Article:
“Groups advocating for review and policy changes, congressional oversight, all of those things are so critical for us being better at what we do. And at the same time balancing that with being able to make assessment of threats,” Williams continued.
Hardesty was the sharpest critic of the counterterrorism task force.
In one exchange, she pressed the FBI’s special agent in charge, Renn Cannon, to provide more information about the people the group investigated in Oregon last year.
“Can you give me a demographic breakdown of the individuals who were identified as a potential threat?” Hardesty asked.
“Three hundred threat assessments were opened and worked. What I can say is those roughly mirror the demographics of the state,” Cannon answered.
“So 3 percent would have been African-American, 10 percent would have been Latino, and the rest would have been white people who were investigated?” Hardesty pressed.
“I don’t have a specific … I’d have to go back and try to find those,” Cannon said.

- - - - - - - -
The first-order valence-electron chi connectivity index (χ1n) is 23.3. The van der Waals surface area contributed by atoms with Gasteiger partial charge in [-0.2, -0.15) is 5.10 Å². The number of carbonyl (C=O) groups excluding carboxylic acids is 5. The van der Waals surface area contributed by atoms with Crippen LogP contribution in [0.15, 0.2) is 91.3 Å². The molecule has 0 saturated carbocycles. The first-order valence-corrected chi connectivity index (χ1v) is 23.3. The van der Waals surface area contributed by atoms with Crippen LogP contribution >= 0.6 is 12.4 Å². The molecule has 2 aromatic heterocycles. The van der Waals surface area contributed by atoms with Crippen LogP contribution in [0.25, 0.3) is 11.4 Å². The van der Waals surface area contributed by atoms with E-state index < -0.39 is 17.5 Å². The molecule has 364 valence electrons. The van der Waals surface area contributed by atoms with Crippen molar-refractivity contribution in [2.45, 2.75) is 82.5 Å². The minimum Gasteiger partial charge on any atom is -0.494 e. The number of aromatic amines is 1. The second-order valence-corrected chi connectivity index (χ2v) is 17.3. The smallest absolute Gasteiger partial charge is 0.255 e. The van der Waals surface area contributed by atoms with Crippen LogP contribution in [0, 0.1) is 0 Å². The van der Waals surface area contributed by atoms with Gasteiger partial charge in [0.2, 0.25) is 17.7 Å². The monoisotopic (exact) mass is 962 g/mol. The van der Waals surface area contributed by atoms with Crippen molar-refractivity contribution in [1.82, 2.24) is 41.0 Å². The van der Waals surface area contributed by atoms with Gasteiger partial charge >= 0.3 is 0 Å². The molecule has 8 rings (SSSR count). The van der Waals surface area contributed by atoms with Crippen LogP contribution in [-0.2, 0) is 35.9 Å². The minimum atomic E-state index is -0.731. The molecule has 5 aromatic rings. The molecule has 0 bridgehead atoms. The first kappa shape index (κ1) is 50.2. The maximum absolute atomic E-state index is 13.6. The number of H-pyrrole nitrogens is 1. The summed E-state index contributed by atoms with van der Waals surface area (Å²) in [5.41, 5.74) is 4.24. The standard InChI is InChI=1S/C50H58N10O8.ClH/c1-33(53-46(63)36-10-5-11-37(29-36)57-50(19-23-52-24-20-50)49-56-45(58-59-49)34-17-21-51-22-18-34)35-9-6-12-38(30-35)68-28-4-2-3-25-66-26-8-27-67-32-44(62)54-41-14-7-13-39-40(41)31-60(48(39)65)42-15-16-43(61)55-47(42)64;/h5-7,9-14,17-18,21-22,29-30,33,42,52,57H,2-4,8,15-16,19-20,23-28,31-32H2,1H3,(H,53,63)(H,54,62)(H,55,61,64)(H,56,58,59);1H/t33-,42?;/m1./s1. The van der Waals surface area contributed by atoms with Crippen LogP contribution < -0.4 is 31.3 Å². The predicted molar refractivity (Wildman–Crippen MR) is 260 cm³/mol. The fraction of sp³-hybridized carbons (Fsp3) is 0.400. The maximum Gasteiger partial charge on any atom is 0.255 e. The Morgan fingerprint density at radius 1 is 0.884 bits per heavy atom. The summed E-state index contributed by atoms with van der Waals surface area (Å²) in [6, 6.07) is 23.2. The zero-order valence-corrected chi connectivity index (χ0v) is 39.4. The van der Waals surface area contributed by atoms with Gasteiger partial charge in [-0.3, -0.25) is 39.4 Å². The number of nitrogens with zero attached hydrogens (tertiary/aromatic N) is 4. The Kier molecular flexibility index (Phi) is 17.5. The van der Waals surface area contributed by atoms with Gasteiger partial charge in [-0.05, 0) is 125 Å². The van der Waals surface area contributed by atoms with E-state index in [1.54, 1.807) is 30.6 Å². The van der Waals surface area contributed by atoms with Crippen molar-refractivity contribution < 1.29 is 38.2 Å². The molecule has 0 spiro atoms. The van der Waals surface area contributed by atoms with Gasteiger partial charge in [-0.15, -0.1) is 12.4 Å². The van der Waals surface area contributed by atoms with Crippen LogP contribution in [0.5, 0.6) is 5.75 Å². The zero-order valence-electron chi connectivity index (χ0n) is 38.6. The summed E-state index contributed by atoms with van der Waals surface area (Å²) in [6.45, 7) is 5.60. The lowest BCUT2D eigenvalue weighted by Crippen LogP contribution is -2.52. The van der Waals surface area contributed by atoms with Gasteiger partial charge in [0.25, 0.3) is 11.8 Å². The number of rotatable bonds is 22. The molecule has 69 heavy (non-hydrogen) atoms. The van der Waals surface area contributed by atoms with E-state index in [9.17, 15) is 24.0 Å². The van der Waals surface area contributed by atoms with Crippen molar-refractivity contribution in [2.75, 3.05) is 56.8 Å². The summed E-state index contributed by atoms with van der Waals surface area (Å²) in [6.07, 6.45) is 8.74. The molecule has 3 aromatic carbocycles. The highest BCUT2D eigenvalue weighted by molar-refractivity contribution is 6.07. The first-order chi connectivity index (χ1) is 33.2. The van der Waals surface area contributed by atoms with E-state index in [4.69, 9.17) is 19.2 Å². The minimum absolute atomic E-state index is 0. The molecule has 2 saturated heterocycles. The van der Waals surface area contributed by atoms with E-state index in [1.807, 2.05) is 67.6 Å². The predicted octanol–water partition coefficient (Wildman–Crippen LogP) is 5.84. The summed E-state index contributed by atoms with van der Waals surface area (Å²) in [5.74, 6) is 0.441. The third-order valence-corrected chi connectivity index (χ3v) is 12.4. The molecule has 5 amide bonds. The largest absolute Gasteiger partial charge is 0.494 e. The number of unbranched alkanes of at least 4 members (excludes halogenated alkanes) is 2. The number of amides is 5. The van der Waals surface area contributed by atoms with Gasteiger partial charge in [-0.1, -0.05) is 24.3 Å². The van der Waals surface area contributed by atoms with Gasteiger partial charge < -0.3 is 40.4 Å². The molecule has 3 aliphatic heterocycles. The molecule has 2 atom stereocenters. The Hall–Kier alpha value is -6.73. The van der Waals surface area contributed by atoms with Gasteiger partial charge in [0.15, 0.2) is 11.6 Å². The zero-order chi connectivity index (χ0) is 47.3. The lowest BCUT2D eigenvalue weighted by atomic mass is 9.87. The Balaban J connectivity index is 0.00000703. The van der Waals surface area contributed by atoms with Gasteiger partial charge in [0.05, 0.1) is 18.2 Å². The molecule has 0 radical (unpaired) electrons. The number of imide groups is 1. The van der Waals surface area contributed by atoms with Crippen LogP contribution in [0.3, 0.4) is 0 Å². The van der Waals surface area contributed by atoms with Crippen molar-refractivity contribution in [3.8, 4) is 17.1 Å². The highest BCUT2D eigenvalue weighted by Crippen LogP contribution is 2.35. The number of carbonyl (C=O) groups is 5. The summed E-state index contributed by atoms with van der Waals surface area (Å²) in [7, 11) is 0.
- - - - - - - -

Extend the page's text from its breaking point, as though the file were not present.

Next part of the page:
“Well then you shouldn’t try to answer it if you don’t have the answer,” Hardesty fired back.
Hardesty also asked Williams to comment on how the Portland Police Bureau has handled street violence and protests in Portland.
“We’ve seen the Proud Boys and other white supremacist groups marching throughout the street. We’ve seen Portland Police officers attack counterprotesters,” she said. “Is that a model of law enforcement living up to what you believe their role should be?”
Williams answered cautiously: “It’s a baited question,” he said. “I think you’re trying to offer an answer in a question. You can come up with all kinds of examples of great police work.”